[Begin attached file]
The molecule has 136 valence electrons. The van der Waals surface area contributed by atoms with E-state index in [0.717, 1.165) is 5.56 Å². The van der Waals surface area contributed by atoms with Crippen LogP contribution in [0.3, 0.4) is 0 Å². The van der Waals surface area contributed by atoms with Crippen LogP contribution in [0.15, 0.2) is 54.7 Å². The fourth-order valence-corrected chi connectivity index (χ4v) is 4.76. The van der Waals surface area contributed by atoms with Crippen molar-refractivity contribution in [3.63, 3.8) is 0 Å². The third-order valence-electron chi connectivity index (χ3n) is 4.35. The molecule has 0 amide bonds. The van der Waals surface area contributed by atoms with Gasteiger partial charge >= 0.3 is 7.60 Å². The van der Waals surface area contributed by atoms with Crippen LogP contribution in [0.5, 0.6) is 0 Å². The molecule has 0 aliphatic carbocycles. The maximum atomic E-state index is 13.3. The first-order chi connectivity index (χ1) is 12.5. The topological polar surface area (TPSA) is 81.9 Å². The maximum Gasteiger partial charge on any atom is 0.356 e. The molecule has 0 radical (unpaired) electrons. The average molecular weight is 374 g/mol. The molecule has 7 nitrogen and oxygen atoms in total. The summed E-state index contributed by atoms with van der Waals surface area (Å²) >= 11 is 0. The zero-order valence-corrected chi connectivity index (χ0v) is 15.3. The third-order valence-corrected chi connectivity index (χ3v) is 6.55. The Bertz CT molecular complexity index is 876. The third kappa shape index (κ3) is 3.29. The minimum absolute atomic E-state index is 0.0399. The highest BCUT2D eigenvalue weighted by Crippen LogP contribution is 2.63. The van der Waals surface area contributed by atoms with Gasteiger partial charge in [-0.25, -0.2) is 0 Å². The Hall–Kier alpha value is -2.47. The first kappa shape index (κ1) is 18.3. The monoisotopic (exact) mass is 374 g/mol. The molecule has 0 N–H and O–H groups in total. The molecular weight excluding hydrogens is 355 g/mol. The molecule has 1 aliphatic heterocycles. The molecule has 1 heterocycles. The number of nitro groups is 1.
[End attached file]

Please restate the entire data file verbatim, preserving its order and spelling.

The molecule has 136 valence electrons. The van der Waals surface area contributed by atoms with E-state index in [0.717, 1.165) is 5.56 Å². The van der Waals surface area contributed by atoms with Crippen LogP contribution in [0.3, 0.4) is 0 Å². The van der Waals surface area contributed by atoms with Crippen LogP contribution in [0.15, 0.2) is 54.7 Å². The fourth-order valence-corrected chi connectivity index (χ4v) is 4.76. The van der Waals surface area contributed by atoms with Crippen molar-refractivity contribution in [3.63, 3.8) is 0 Å². The third-order valence-electron chi connectivity index (χ3n) is 4.35. The molecule has 0 amide bonds. The van der Waals surface area contributed by atoms with Gasteiger partial charge >= 0.3 is 7.60 Å². The van der Waals surface area contributed by atoms with Crippen LogP contribution in [0.5, 0.6) is 0 Å². The molecule has 0 aliphatic carbocycles. The maximum atomic E-state index is 13.3. The first-order chi connectivity index (χ1) is 12.5. The topological polar surface area (TPSA) is 81.9 Å². The maximum Gasteiger partial charge on any atom is 0.356 e. The molecule has 0 radical (unpaired) electrons. The average molecular weight is 374 g/mol. The molecule has 7 nitrogen and oxygen atoms in total. The summed E-state index contributed by atoms with van der Waals surface area (Å²) >= 11 is 0. The zero-order valence-corrected chi connectivity index (χ0v) is 15.3. The third-order valence-corrected chi connectivity index (χ3v) is 6.55. The Bertz CT molecular complexity index is 876. The third kappa shape index (κ3) is 3.29. The minimum absolute atomic E-state index is 0.0399. The highest BCUT2D eigenvalue weighted by Crippen LogP contribution is 2.63. The van der Waals surface area contributed by atoms with Gasteiger partial charge in [-0.25, -0.2) is 0 Å². The Hall–Kier alpha value is -2.47. The first kappa shape index (κ1) is 18.3. The monoisotopic (exact) mass is 374 g/mol. The molecule has 0 N–H and O–H groups in total. The molecular weight excluding hydrogens is 355 g/mol. The molecule has 1 aliphatic heterocycles. The molecule has 1 heterocycles. The number of nitro groups is 1.